MGM Springfield Opens Stadium Casino in Attempt to Lure Younger Patrons
Posted on: August 26, 2019, 10:22h.
Last updated on: August 26, 2019, 11:36h.
The fiscally troubled MGM Springfield has opened a new casino space, one that the $960 million Massachusetts property hopes will attract younger gamblers.
The integrated casino resort celebrated its one-year anniversary over the weekend with a star-studded affair headlined by Aerosmith and attended by MGM CEO Jim Murren. The event also commenced the opening of MGM Springfield’s new “stadium casino” area, which allows gamblers to simultaneously play blackjack, roulette, and two variations of baccarat on computer screens featuring live dealers facilitating the games.
The stadium casino has 24 positions, meaning if each seat is occupied and every gambler plays all four games simultaneously, the area can operate 96 games at once.
Anything you can do from a live table you can do here,” MGM Springfield VP of Gaming Operations Robert Westerfield said. “You get more action in.”
According to MGM, the stadium terminals allow the games to run quicker. That’s desirable to MGM, as the casino looks to improve gaming revenues, which have largely disappointed over its first 12 months in business.
Disappointing Year One
MGM Springfield told state gaming regulators prior to opening that its casino floor would win $412 million in its first year in operation. But from August 23, 2018 through the end of July 2019, the casino has reported gross gaming revenue (GGR) of only $252.8 million – more than $159 million short of pre-opening forecasts.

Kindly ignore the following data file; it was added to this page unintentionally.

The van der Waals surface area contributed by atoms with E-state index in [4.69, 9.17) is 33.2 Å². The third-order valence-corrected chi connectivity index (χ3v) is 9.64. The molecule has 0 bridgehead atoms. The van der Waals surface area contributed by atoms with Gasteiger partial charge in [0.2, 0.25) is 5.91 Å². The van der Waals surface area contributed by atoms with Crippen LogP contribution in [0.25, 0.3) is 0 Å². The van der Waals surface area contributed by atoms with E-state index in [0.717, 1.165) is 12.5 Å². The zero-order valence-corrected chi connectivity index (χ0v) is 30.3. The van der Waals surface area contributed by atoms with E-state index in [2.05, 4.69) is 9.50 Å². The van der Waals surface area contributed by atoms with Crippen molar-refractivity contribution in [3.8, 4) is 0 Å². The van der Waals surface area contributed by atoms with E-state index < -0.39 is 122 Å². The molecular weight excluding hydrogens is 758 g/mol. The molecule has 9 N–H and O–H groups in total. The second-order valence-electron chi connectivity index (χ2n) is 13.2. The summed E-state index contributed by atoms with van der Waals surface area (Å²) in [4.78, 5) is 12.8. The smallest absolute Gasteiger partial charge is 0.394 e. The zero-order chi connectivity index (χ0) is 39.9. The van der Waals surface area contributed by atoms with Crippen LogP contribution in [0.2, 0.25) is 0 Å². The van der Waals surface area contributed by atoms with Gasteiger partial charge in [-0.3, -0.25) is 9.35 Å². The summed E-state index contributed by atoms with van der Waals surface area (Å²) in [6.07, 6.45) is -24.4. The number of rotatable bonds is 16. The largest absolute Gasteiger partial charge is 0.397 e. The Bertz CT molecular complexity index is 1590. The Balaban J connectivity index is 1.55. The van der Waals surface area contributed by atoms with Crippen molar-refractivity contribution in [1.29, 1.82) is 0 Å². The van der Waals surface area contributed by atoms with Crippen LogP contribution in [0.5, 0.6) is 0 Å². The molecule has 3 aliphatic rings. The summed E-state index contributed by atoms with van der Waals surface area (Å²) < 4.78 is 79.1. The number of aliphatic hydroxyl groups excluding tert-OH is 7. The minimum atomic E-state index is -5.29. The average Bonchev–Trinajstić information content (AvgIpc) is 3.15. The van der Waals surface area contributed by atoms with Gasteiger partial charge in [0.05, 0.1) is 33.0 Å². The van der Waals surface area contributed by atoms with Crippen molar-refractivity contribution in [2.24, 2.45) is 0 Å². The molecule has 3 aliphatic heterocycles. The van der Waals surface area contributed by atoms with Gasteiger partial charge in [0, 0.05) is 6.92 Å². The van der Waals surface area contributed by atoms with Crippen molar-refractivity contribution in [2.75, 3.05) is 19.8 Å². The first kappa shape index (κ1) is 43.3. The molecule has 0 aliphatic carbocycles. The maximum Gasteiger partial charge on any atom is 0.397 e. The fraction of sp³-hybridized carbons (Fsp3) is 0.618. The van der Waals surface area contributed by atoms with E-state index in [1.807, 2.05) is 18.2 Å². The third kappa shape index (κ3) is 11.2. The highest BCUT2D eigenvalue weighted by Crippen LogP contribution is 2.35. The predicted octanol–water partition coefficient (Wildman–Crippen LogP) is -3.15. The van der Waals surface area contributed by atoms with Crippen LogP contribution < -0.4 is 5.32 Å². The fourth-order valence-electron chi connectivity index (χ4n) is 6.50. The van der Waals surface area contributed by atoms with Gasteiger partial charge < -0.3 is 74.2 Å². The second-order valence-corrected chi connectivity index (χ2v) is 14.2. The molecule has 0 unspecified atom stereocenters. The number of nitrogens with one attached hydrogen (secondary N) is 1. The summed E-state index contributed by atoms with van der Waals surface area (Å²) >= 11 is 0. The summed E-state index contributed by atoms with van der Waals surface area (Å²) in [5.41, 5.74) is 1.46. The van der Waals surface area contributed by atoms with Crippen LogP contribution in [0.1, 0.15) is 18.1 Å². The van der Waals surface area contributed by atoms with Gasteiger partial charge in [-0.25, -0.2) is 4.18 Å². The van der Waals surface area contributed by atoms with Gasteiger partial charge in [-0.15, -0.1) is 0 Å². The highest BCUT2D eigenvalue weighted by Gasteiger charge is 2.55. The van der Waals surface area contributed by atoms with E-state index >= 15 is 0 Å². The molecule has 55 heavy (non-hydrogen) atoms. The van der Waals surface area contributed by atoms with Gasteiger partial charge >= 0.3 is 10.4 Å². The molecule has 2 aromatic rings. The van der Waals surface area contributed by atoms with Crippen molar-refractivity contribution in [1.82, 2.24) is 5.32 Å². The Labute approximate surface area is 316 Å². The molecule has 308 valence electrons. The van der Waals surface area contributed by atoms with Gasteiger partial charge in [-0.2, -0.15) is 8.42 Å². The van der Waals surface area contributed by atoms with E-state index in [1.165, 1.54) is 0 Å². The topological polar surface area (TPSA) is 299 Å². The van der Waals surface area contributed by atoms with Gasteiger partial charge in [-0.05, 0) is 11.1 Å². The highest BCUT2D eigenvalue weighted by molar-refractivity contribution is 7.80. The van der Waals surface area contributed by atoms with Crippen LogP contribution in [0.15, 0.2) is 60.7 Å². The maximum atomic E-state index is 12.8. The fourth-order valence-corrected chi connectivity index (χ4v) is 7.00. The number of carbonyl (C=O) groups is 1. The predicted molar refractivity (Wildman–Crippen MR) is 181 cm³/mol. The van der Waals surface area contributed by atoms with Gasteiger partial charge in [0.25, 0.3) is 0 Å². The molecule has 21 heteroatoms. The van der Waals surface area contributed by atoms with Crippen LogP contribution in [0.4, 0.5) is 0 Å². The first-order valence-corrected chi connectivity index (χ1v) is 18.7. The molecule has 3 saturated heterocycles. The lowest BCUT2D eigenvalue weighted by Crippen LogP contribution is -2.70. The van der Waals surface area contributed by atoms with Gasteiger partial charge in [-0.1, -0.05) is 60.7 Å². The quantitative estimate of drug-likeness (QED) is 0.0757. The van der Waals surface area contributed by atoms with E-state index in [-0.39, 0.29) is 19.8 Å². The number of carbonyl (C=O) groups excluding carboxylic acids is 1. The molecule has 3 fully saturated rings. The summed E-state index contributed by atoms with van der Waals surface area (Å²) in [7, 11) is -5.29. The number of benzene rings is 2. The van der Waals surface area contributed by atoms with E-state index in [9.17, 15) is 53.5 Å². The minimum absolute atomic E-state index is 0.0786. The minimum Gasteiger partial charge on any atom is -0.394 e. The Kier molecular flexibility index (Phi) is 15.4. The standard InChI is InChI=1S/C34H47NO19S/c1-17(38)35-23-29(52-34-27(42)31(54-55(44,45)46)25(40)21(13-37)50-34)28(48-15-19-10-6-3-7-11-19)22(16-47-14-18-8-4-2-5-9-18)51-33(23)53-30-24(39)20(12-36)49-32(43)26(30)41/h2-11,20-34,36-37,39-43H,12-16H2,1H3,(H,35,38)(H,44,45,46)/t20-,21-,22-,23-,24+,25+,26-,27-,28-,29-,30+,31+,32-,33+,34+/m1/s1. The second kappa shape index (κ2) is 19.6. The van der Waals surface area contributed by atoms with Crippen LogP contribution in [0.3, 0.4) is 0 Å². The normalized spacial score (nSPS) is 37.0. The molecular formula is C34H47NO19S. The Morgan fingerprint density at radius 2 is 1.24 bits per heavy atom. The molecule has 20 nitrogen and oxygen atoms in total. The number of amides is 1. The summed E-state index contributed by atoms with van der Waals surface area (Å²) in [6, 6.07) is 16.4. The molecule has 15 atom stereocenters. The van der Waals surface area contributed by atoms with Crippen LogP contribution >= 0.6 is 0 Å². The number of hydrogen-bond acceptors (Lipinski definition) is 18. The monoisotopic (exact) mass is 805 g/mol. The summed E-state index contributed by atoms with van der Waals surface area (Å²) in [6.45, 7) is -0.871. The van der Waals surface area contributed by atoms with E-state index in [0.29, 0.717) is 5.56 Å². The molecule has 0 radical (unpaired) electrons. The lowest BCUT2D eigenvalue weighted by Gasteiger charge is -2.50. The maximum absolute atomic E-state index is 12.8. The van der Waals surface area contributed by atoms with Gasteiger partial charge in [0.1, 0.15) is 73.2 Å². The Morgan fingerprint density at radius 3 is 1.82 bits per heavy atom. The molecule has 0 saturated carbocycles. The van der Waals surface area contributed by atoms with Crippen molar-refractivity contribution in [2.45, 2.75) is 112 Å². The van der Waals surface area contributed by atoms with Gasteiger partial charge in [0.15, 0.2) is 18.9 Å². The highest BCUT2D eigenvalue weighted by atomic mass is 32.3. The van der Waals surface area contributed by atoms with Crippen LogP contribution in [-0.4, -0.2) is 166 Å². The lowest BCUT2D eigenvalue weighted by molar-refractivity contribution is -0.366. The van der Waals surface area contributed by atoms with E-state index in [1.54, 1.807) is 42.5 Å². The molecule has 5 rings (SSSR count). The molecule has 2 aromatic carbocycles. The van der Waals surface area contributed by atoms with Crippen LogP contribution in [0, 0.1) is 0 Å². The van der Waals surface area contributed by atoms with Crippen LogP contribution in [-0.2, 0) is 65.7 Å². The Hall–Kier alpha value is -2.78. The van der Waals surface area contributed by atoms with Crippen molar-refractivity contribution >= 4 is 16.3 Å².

Company executives have said they misjudged the competition in Connecticut, where the Foxwoods and Mohegan Sun casinos have long dominated the New England market.
“This market has some really strong competitors that have been in the market for 20-plus years,” MGM Springfield President Mike Mathis said recently. “So, I think we under-estimated that level of loyalty and what it would take for those customers to give us a shot.”
Comments posted on MassLive reveal disgruntlement with the MGM property.
One post regarding the new stadium games states, “It sounds to me like a desperate/Hail Mary attempt to draw attention to the casino’s failing operation. The people have spoken loudly in the first year as to what they think of the casino overall. Using the overall disappointing revenues as the criterion and it will go only downhill from here!”
Another blamed MGM for failing to cater to some gamblers’ preference for lower minimums.
“Is it better to drop an empty $25 blackjack table down to $10 or $15 and maybe put some people in the seats rather than have the dealer just stand there?” one asked. “So far, they don’t get it.”
Casinos across the country continue to search for ways to lure in the much sought-after millennial. Now accounting for the largest percentage of workers in the US labor force, those born roughly between 1981 to 1996 don’t seem to fancy slot machines nearly as much as older generations.
In neighboring Connecticut, Foxwoods recently unveiled a social gaming room designed with the millennial in mind.
“Millennials want to be more engaged and empowered. But when you replace ‘millennial’ and just say ‘customers,’ these things are describing the changing attitudes in general,” Foxwoods VP of brand marketing Anika Howard told Casino.org earlier this year. “We see it (as) less of a millennial problem, and more of the customer’s expectations are changing in general.”
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